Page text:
Everybody might agree that these values are good in the abstract. Almost everybody might further agree that each of these values should have some salience and force in particular cases of legal conflict, as and when they apply. And yet it is only when the values are cashed out in particular cases of conflict that we can truly see how powerful they are. Because these values often clash, and because we nevertheless value each of them in the abstract, this is an important reason *not* to make judgments about their relative power in advance of consideration of particular conflicts.

This is the model of the Bill of Rights in the US Constitution, as I see it. It sets out certain semi-permanent ideals in abstract form (semi-permanent because subject, of course, to Amendment). But it does not declare in advance of a particular case of conflict which of these abstractions wins. The reason to refrain from making absolute and abstracted judgments about which value should take precedence over others is that different people will reasonably judge differently in particular occasions of conflict. "Reason" will admit a plurality of responses in many such cases. The tragedian does not want to cut off the possibility that a value that has salience in one context will have less (or none) in another.

But all of that means that for the tragedian, the true arena of contestation about principles happens in the realm of the particular, where combatants dispute that a particular principle applies at all, or if they agree that it might, they nevertheless assign very different weight to the values (in fact, the metaphors of "weight" or "balancing" import erroneous assumptions about the commensurability of the values at issue, something I struggle with getting over in the book). So when you write about constitutional "commonalities," I can certainly agree: there are such commonalities, and they are especially evident in the abstractions of principle enshrined in the Constitution or derived therefrom. It's just that the power of those abstractions can only be truly measured by examining their fate in particular cases of conflict. And there, once so considered, the abstractions interact with and often run up against the sort of deeper commitments that pervade the contestants' views of the human good and the moral life. The abstractions are always interpreted and applied against that backdrop, and it is there that their strength is truly manifested and tested. In the end, I think that the tragedian's approach is entirely consistent with our constitutional system and structure.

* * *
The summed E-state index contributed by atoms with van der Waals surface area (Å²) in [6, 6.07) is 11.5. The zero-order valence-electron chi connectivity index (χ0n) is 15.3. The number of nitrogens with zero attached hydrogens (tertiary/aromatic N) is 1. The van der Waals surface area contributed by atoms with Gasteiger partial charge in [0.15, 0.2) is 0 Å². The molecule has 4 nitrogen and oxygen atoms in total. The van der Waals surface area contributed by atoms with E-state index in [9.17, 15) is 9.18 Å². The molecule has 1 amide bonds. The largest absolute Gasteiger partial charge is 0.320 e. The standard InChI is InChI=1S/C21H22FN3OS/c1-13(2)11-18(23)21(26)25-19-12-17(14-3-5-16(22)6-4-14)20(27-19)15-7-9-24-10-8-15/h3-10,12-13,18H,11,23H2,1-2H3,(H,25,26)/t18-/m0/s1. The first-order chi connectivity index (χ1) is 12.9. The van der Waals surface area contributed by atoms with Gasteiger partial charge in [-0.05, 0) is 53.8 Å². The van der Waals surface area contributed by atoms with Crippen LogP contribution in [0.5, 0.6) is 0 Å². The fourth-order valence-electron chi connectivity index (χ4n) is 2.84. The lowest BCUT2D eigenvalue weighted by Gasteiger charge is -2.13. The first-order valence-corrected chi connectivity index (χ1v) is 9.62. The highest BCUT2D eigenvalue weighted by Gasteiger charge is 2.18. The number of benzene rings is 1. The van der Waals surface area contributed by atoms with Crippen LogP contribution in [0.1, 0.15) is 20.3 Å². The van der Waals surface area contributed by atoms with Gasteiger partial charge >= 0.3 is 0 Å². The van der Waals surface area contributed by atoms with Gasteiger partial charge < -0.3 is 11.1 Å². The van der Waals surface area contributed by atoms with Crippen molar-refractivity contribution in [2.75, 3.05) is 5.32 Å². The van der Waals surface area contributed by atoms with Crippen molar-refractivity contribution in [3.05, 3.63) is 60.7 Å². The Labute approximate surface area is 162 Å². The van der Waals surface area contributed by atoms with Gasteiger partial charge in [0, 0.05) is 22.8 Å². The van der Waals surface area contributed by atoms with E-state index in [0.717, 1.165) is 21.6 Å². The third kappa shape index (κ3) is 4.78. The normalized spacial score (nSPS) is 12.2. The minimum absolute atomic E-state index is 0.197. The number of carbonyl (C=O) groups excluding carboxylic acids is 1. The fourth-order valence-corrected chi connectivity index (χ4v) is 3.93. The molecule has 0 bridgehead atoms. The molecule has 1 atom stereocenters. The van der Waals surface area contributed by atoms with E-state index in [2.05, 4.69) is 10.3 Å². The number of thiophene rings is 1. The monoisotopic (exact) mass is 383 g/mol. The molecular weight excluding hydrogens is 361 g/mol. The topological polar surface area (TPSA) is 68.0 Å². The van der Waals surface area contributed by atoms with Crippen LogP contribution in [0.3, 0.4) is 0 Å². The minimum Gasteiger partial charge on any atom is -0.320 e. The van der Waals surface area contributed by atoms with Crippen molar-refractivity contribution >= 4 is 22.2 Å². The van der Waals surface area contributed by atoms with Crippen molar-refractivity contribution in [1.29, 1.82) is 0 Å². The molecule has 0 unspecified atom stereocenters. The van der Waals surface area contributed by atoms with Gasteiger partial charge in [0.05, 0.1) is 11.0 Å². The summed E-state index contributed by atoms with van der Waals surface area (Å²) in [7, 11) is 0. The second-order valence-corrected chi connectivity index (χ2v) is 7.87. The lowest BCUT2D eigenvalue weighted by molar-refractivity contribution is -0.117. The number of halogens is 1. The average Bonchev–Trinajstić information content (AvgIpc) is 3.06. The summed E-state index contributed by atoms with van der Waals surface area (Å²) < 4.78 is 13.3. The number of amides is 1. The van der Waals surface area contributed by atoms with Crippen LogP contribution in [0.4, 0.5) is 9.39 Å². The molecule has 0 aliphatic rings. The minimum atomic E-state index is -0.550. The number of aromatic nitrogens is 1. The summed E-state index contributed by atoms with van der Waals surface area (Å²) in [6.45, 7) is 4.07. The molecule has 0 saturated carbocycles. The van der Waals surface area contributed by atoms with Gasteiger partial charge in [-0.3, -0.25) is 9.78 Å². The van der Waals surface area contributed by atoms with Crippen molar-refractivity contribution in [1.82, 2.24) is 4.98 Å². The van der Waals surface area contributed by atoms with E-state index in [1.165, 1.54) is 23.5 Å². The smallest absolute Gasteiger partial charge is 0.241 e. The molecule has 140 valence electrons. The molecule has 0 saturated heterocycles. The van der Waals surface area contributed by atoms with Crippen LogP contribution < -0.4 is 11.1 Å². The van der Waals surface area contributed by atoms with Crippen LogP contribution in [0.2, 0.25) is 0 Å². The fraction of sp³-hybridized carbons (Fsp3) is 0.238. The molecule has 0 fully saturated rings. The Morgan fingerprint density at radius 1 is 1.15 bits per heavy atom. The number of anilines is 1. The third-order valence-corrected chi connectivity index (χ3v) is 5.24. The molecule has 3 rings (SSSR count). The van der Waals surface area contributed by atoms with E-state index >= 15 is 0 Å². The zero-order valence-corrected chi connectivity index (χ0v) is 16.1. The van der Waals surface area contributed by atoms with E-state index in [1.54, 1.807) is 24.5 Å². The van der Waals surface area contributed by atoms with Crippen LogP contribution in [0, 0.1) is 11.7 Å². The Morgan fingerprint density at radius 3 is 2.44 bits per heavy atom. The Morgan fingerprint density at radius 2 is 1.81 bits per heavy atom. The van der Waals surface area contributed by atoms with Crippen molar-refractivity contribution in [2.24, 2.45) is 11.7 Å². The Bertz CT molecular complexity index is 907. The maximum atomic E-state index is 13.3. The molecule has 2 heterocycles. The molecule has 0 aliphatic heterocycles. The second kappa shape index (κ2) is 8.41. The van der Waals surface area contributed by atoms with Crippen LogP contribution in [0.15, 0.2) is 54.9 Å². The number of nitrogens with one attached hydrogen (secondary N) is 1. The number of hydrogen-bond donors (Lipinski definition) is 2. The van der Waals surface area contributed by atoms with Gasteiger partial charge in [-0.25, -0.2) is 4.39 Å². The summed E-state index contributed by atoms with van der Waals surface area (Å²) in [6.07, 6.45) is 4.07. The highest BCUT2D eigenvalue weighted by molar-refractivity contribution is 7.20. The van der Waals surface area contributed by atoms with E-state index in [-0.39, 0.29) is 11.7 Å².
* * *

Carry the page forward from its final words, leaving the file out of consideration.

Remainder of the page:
2. Political Suasion and the “Open-Minded Middle”

Tom argues that moral appeals—appeals to principle and to humility—can have the effect of changing people’s minds about the human good and the moral life. He points to the example of Dr. Martin Luther King, Jr. I have no quarrel at all with the view that such appeals can sometimes be effective in changing people’s minds about important moral issues.

Two points here, however. First, I wonder whether in the main this is the proper function of constitutional law, or whether a more modest moral function is in order. Tom jumps immediately to the morally clear-cut issue of race, but there are many other issues of constitutional weight, including many of the issues of religious freedom that we discuss at Mirror of Justice, whose moral resolution is far less clear-cut. Is it the role of constitutional law to resolve those difficult and contested moral issues by appeal to a single moral principle? For the tragedian, the answer is no, because there are competing moral visions with different anchors in constitutional text and history that ought not to be destroyed by the constitutionalization of any single and exclusive moral principle. For the tragedian, the text, structure, and social and doctrinal history of the Constitution set the outer limits of the permissible. But for many of the pressing issues of our day, the Constitution does not and should not resolve moral controversy.